After my horseback excursion, I returned to the hotel to find the troops gathering. Jim & I joined them at happy hour and dinner and met our expedition staff and fellow travelers. There was even a couple we knew from a previous trip to northern Russia. We clearly have a common interest in the Arctic! The next morning we packed, left our suitcases to be taken to the ship, and loaded onto one of three buses for our "Golden Circle" tour.
Þingvellir (Thingvellir) is the site of the ancient Icelandic "parliament" -- the first representative government in Europe. The Alþingi (Althing) was inaugurated in the 10th century and ruled until the 14th century when Iceland came under the control of Norway. After that time it served as the judiciary until 1798.
This rift valley was perfect for gathering the clans to review the laws, settle disputes, make decisions, and generally hob-nob. There was ample space for people to congregate, fresh water from the nearby lake, grazing for livestock, and firewood.
The nearby lake, Þingvallavatn, is the largest natural lake in Iceland.
The water channels shown here formed after subsidence of the land over the centuries. It is believed to be twelve feet lower than at the time of the first assembly in 930.
At the Alþingi in 1000 the Icelandic leaders decided to abandon the old Norse religion and convert to Christianity. The chieftain delegated to consider the matter and decide was himself pagan.
The original church at this location was built shortly after that decision using wood donated by the King of Norway. The current building was constructed in 1859. The building adjacent to it was built in 1930 to celebrate the millennium of the Alþingi.
The path to the location of the Þingvellir follows a fissure that has enlarged since 2011. There was once a gravel pathway into the valley, but it was destroyed by the spreading of the earth. The current walkway is wooden and raised above what is now a deeper canyon.
The flat rock face towering over the path on the left was the location of the Alþingi debates. The configuration of the rocks makes for wonderful acoustics. Our guide recited a selection from the sagas to illustrate how easy it is to be heard.
On the way down we were introduced to the two native Icelandic trees. The willow never grows much bigger than this, which is about two feet tall. We waded through similar willow "forests" in our visit to Greenland.
The other native tree is the birch. It grows this large only in a protected place.
Fierce winds, cold, and the short growing season combine to stunt the trees.
The pool associated with this waterfall was used in criminal justice cases. Someone found guilty of a minor crime may have to pay a fine. A more serious offence resulted in exile, either for a specified time or permanently. Capital punishment was rare, but beginning in the 13th century, it was administered by drowning in this pond or elsewhere.
An exiled individual had a specified amount of time to leave the island. If he exceeded his allotment, he became an outlaw and could be killed by any citizen.
Erik the Red made his way to Iceland on account of a criminal sentence of exile from Norway. His son Leif Eriksson made his way to Greenland on account of a similar sentence.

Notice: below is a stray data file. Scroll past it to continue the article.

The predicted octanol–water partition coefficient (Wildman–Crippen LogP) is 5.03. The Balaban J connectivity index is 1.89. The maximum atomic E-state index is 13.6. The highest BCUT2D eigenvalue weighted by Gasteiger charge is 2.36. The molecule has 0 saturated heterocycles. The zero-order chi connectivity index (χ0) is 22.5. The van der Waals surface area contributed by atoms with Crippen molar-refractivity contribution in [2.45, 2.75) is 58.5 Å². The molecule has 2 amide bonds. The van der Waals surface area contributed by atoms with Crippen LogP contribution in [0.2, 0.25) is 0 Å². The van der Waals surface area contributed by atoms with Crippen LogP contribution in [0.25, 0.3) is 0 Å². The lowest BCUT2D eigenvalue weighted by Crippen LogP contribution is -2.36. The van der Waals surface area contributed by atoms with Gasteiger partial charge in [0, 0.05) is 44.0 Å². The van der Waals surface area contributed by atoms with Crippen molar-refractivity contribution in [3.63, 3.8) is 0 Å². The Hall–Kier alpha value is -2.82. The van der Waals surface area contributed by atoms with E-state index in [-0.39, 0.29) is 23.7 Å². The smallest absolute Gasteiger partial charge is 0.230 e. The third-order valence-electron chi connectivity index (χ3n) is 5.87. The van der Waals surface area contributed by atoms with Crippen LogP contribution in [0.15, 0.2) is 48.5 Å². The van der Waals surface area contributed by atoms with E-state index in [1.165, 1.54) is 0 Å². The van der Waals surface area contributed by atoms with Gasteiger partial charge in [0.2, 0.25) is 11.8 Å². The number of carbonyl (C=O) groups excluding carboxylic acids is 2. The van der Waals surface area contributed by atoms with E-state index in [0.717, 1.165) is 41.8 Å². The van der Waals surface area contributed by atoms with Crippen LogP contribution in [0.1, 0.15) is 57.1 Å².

After visiting Þingvellir, I got another horsy fix at Fridheimar where we enjoyed an equestrian demonstration and lunch. Iceland is my kind of place: 300,000 inhabitants and 100,000 horses! The horses have been isolated for over 1000 years as have the local sheep and cattle. No livestock may be imported and any animals that leave the country may not return.
This color guard presented the Icelandic flag. The modern version of the flag is red, white & blue as shown here. An older version lacks the red cross. Both versions are accepted.
These horses are performing the tölt -- a lateral gait with two feet on the ground at all times.
This horse is cantering. At this point of the stride there are two feet on the ground, but usually there is only one. There is also a time of suspension in the stride in which no feet are on the ground. This makes the canter a bounding gait. See how both the horse's mane and tail float as well at the rider's hair.
The gallop is simply a faster canter.
This is the flying pace, a gait that covers as much ground as the canter. In this picture you can see how there is one foot on the ground. It is the lack of suspension that makes the gait so smooth.
The abundant mane is one of the distinctive and attractive characteristics of the Icelandic breed.
The demonstrators carried filled beer mugs as the horses showed off their gaits. This horse must not have been quite as smooth as the chestnut because a bit of the beer did get spilled.
The demonstrators taking their final bow. As we migrated to the greenhouse for lunch the young girl on the left stood atop her horse wishing everyone a good meal. The horse never moved a muscle.
This family has more than its share of entrepreneur genes. In addition to the horse demonstration and dinners, they also have a huge tomato greenhouse. The vines grow up to nine feet on supporting wires and produce all year round. In the dark months lights keep the plants happy. I forget how many tons of fruit they sell.
Since the plants are in an enclosed space, they have imported bumblebees to pollinate them.
We were not surprised that the luncheon featured tomatoes in many different guises -- including tomato jam. Nothing was better than my Cherokee Purples, though!
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